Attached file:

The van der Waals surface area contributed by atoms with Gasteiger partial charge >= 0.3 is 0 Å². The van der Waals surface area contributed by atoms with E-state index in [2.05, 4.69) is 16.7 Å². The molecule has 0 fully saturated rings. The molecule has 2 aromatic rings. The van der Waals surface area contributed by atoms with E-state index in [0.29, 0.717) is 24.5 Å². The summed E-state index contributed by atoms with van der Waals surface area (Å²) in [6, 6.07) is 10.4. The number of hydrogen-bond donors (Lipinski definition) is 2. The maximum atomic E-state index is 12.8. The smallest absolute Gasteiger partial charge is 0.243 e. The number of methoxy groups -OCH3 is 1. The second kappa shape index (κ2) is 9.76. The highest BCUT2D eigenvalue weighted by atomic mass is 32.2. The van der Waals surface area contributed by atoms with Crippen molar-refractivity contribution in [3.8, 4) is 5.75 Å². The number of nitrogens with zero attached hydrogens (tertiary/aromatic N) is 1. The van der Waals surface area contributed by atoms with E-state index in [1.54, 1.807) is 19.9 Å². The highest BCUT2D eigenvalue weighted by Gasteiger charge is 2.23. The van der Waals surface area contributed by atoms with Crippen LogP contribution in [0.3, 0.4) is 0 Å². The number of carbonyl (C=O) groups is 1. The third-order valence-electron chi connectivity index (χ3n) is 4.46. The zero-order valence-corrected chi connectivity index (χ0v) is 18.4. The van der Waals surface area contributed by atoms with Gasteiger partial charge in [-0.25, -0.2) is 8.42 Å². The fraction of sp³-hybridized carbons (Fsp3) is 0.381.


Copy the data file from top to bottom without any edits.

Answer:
The van der Waals surface area contributed by atoms with Gasteiger partial charge >= 0.3 is 0 Å². The van der Waals surface area contributed by atoms with E-state index in [2.05, 4.69) is 16.7 Å². The molecule has 0 fully saturated rings. The molecule has 2 aromatic rings. The van der Waals surface area contributed by atoms with E-state index in [0.29, 0.717) is 24.5 Å². The summed E-state index contributed by atoms with van der Waals surface area (Å²) in [6, 6.07) is 10.4. The number of hydrogen-bond donors (Lipinski definition) is 2. The maximum atomic E-state index is 12.8. The smallest absolute Gasteiger partial charge is 0.243 e. The number of methoxy groups -OCH3 is 1. The second kappa shape index (κ2) is 9.76. The highest BCUT2D eigenvalue weighted by atomic mass is 32.2. The van der Waals surface area contributed by atoms with Crippen molar-refractivity contribution in [3.8, 4) is 5.75 Å². The number of nitrogens with zero attached hydrogens (tertiary/aromatic N) is 1. The van der Waals surface area contributed by atoms with E-state index in [1.54, 1.807) is 19.9 Å². The highest BCUT2D eigenvalue weighted by Gasteiger charge is 2.23. The van der Waals surface area contributed by atoms with Crippen LogP contribution in [0.3, 0.4) is 0 Å². The number of carbonyl (C=O) groups is 1. The third-order valence-electron chi connectivity index (χ3n) is 4.46. The zero-order valence-corrected chi connectivity index (χ0v) is 18.4. The van der Waals surface area contributed by atoms with Gasteiger partial charge in [-0.25, -0.2) is 8.42 Å². The fraction of sp³-hybridized carbons (Fsp3) is 0.381.